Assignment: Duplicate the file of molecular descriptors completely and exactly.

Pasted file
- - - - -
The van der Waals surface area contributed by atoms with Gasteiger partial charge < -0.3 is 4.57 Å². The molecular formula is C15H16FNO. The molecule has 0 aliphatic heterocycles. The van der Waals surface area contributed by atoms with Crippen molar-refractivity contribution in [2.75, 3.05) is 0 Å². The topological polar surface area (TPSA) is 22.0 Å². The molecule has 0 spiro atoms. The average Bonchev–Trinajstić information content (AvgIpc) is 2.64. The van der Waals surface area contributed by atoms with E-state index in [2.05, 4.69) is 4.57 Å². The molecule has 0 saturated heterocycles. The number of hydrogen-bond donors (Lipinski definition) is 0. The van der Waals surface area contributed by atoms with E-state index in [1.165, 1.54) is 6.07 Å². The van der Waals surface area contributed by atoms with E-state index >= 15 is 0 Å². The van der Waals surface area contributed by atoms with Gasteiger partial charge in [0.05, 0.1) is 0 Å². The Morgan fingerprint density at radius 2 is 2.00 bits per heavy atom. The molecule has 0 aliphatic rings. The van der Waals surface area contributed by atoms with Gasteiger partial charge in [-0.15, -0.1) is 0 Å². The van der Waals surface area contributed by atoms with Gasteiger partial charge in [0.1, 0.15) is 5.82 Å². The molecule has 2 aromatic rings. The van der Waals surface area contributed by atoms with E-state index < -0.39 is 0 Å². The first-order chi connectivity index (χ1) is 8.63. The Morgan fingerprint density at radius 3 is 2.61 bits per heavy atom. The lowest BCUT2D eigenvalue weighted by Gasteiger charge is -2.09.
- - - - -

The van der Waals surface area contributed by atoms with Gasteiger partial charge < -0.3 is 4.57 Å². The molecular formula is C15H16FNO. The molecule has 0 aliphatic heterocycles. The van der Waals surface area contributed by atoms with Crippen molar-refractivity contribution in [2.75, 3.05) is 0 Å². The topological polar surface area (TPSA) is 22.0 Å². The molecule has 0 spiro atoms. The average Bonchev–Trinajstić information content (AvgIpc) is 2.64. The van der Waals surface area contributed by atoms with E-state index in [2.05, 4.69) is 4.57 Å². The molecule has 0 saturated heterocycles. The number of hydrogen-bond donors (Lipinski definition) is 0. The van der Waals surface area contributed by atoms with E-state index in [1.165, 1.54) is 6.07 Å². The van der Waals surface area contributed by atoms with E-state index >= 15 is 0 Å². The van der Waals surface area contributed by atoms with Gasteiger partial charge in [0.05, 0.1) is 0 Å². The Morgan fingerprint density at radius 2 is 2.00 bits per heavy atom. The molecule has 0 aliphatic rings. The van der Waals surface area contributed by atoms with Gasteiger partial charge in [-0.15, -0.1) is 0 Å². The van der Waals surface area contributed by atoms with Gasteiger partial charge in [0.1, 0.15) is 5.82 Å². The molecule has 2 aromatic rings. The van der Waals surface area contributed by atoms with E-state index < -0.39 is 0 Å². The first-order chi connectivity index (χ1) is 8.63. The Morgan fingerprint density at radius 3 is 2.61 bits per heavy atom. The lowest BCUT2D eigenvalue weighted by Gasteiger charge is -2.09.